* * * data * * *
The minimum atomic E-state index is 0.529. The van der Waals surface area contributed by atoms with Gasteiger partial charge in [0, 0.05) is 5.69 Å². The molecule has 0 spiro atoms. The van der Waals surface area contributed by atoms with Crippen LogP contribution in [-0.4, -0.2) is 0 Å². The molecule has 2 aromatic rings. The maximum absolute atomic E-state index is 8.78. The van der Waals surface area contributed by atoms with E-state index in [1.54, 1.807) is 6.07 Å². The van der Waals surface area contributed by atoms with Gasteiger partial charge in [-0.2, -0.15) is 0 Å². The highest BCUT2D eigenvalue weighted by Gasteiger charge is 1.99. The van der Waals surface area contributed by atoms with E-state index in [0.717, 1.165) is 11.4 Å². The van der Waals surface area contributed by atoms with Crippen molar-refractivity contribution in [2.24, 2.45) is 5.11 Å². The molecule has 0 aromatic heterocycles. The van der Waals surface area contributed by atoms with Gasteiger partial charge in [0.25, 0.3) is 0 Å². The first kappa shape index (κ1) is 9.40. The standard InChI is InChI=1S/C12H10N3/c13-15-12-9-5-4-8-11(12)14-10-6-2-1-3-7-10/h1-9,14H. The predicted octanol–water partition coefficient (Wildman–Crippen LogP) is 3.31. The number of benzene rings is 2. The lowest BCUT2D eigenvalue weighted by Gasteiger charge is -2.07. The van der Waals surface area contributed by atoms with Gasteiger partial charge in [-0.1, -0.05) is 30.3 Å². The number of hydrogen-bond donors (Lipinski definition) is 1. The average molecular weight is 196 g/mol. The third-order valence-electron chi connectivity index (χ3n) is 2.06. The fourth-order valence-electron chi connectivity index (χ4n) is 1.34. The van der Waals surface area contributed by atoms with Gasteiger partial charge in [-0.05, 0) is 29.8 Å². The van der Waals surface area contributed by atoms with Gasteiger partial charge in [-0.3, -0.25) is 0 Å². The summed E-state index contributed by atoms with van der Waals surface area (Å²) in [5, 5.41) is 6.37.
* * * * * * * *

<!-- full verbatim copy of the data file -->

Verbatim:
The minimum atomic E-state index is 0.529. The van der Waals surface area contributed by atoms with Gasteiger partial charge in [0, 0.05) is 5.69 Å². The molecule has 0 spiro atoms. The van der Waals surface area contributed by atoms with Crippen LogP contribution in [-0.4, -0.2) is 0 Å². The molecule has 2 aromatic rings. The maximum absolute atomic E-state index is 8.78. The van der Waals surface area contributed by atoms with E-state index in [1.54, 1.807) is 6.07 Å². The van der Waals surface area contributed by atoms with Gasteiger partial charge in [-0.2, -0.15) is 0 Å². The highest BCUT2D eigenvalue weighted by Gasteiger charge is 1.99. The van der Waals surface area contributed by atoms with E-state index in [0.717, 1.165) is 11.4 Å². The van der Waals surface area contributed by atoms with Crippen molar-refractivity contribution in [2.24, 2.45) is 5.11 Å². The molecule has 0 aromatic heterocycles. The van der Waals surface area contributed by atoms with Gasteiger partial charge in [0.25, 0.3) is 0 Å². The first kappa shape index (κ1) is 9.40. The standard InChI is InChI=1S/C12H10N3/c13-15-12-9-5-4-8-11(12)14-10-6-2-1-3-7-10/h1-9,14H. The predicted octanol–water partition coefficient (Wildman–Crippen LogP) is 3.31. The number of benzene rings is 2. The lowest BCUT2D eigenvalue weighted by Gasteiger charge is -2.07. The van der Waals surface area contributed by atoms with Gasteiger partial charge in [-0.1, -0.05) is 30.3 Å². The number of hydrogen-bond donors (Lipinski definition) is 1. The average molecular weight is 196 g/mol. The third-order valence-electron chi connectivity index (χ3n) is 2.06. The fourth-order valence-electron chi connectivity index (χ4n) is 1.34. The van der Waals surface area contributed by atoms with Gasteiger partial charge in [-0.05, 0) is 29.8 Å². The van der Waals surface area contributed by atoms with Gasteiger partial charge in [-0.3, -0.25) is 0 Å². The summed E-state index contributed by atoms with van der Waals surface area (Å²) in [5, 5.41) is 6.37.